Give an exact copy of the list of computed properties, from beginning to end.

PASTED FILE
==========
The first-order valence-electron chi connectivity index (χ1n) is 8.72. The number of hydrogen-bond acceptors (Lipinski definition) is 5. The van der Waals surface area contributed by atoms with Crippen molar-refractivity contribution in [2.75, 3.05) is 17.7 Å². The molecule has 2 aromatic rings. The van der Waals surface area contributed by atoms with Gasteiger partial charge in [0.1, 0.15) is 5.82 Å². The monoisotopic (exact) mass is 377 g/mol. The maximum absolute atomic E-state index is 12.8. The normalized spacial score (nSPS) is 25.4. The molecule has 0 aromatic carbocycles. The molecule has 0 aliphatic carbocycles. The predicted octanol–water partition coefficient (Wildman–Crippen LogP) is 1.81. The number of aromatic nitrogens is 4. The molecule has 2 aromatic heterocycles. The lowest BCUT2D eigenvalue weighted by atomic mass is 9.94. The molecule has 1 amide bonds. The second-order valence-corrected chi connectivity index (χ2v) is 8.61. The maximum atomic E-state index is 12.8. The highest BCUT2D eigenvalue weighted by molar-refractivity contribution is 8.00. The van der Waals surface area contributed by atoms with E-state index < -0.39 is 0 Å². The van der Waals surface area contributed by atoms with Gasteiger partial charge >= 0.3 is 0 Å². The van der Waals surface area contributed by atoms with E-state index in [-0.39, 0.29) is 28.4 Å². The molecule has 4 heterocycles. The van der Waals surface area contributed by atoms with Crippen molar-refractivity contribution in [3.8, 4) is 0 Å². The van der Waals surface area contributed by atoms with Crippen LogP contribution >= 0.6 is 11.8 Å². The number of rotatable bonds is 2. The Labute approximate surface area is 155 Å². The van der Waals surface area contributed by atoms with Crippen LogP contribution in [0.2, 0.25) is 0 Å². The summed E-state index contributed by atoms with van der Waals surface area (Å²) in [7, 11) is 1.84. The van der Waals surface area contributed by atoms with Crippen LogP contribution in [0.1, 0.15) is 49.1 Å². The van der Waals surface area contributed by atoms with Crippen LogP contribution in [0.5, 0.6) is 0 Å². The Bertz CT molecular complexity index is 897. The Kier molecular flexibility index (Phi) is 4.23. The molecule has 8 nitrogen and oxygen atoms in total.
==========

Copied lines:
The first-order valence-electron chi connectivity index (χ1n) is 8.72. The number of hydrogen-bond acceptors (Lipinski definition) is 5. The van der Waals surface area contributed by atoms with Crippen molar-refractivity contribution in [2.75, 3.05) is 17.7 Å². The molecule has 2 aromatic rings. The van der Waals surface area contributed by atoms with Gasteiger partial charge in [0.1, 0.15) is 5.82 Å². The monoisotopic (exact) mass is 377 g/mol. The maximum absolute atomic E-state index is 12.8. The normalized spacial score (nSPS) is 25.4. The molecule has 0 aromatic carbocycles. The molecule has 0 aliphatic carbocycles. The predicted octanol–water partition coefficient (Wildman–Crippen LogP) is 1.81. The number of aromatic nitrogens is 4. The molecule has 2 aromatic heterocycles. The lowest BCUT2D eigenvalue weighted by atomic mass is 9.94. The molecule has 1 amide bonds. The second-order valence-corrected chi connectivity index (χ2v) is 8.61. The maximum atomic E-state index is 12.8. The highest BCUT2D eigenvalue weighted by molar-refractivity contribution is 8.00. The van der Waals surface area contributed by atoms with E-state index < -0.39 is 0 Å². The van der Waals surface area contributed by atoms with Gasteiger partial charge >= 0.3 is 0 Å². The van der Waals surface area contributed by atoms with E-state index in [-0.39, 0.29) is 28.4 Å². The molecule has 4 heterocycles. The van der Waals surface area contributed by atoms with Crippen molar-refractivity contribution in [3.8, 4) is 0 Å². The van der Waals surface area contributed by atoms with Crippen LogP contribution >= 0.6 is 11.8 Å². The number of rotatable bonds is 2. The Labute approximate surface area is 155 Å². The van der Waals surface area contributed by atoms with Crippen LogP contribution in [0.2, 0.25) is 0 Å². The summed E-state index contributed by atoms with van der Waals surface area (Å²) in [7, 11) is 1.84. The van der Waals surface area contributed by atoms with Crippen LogP contribution in [0.1, 0.15) is 49.1 Å². The van der Waals surface area contributed by atoms with Crippen LogP contribution in [0.5, 0.6) is 0 Å². The Bertz CT molecular complexity index is 897. The Kier molecular flexibility index (Phi) is 4.23. The molecule has 8 nitrogen and oxygen atoms in total.